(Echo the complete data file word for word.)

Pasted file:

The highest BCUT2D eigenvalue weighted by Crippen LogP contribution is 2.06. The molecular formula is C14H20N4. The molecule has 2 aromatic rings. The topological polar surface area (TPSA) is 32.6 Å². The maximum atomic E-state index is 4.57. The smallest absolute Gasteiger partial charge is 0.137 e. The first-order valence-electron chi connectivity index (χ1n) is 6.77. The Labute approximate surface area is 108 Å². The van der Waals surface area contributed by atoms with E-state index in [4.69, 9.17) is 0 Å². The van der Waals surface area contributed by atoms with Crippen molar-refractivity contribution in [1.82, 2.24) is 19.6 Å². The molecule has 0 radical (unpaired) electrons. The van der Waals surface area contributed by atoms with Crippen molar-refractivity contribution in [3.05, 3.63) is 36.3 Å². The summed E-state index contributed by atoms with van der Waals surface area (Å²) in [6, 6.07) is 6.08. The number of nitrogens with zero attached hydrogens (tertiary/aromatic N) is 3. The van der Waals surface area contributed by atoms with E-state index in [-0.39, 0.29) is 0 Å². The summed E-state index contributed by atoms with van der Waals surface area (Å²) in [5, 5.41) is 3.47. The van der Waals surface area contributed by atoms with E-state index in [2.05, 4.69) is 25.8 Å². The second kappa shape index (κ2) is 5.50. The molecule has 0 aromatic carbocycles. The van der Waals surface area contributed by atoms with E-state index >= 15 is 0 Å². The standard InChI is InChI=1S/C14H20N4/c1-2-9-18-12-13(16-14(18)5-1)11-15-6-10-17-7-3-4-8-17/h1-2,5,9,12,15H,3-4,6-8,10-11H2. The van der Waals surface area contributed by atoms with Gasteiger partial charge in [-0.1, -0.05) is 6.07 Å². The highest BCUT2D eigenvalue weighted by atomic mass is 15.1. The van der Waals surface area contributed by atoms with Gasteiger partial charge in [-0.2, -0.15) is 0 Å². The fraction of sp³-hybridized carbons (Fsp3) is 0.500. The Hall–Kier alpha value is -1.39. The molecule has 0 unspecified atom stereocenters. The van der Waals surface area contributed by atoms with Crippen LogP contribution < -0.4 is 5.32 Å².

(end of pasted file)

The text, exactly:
The highest BCUT2D eigenvalue weighted by Crippen LogP contribution is 2.06. The molecular formula is C14H20N4. The molecule has 2 aromatic rings. The topological polar surface area (TPSA) is 32.6 Å². The maximum atomic E-state index is 4.57. The smallest absolute Gasteiger partial charge is 0.137 e. The first-order valence-electron chi connectivity index (χ1n) is 6.77. The Labute approximate surface area is 108 Å². The van der Waals surface area contributed by atoms with E-state index in [4.69, 9.17) is 0 Å². The van der Waals surface area contributed by atoms with Crippen molar-refractivity contribution in [1.82, 2.24) is 19.6 Å². The molecule has 0 radical (unpaired) electrons. The van der Waals surface area contributed by atoms with Crippen molar-refractivity contribution in [3.05, 3.63) is 36.3 Å². The summed E-state index contributed by atoms with van der Waals surface area (Å²) in [6, 6.07) is 6.08. The number of nitrogens with zero attached hydrogens (tertiary/aromatic N) is 3. The van der Waals surface area contributed by atoms with E-state index in [-0.39, 0.29) is 0 Å². The summed E-state index contributed by atoms with van der Waals surface area (Å²) in [5, 5.41) is 3.47. The van der Waals surface area contributed by atoms with E-state index in [2.05, 4.69) is 25.8 Å². The second kappa shape index (κ2) is 5.50. The molecule has 0 aromatic carbocycles. The van der Waals surface area contributed by atoms with E-state index >= 15 is 0 Å². The standard InChI is InChI=1S/C14H20N4/c1-2-9-18-12-13(16-14(18)5-1)11-15-6-10-17-7-3-4-8-17/h1-2,5,9,12,15H,3-4,6-8,10-11H2. The van der Waals surface area contributed by atoms with Gasteiger partial charge in [-0.1, -0.05) is 6.07 Å². The highest BCUT2D eigenvalue weighted by atomic mass is 15.1. The van der Waals surface area contributed by atoms with Gasteiger partial charge in [-0.2, -0.15) is 0 Å². The fraction of sp³-hybridized carbons (Fsp3) is 0.500. The Hall–Kier alpha value is -1.39. The molecule has 0 unspecified atom stereocenters. The van der Waals surface area contributed by atoms with Crippen LogP contribution < -0.4 is 5.32 Å².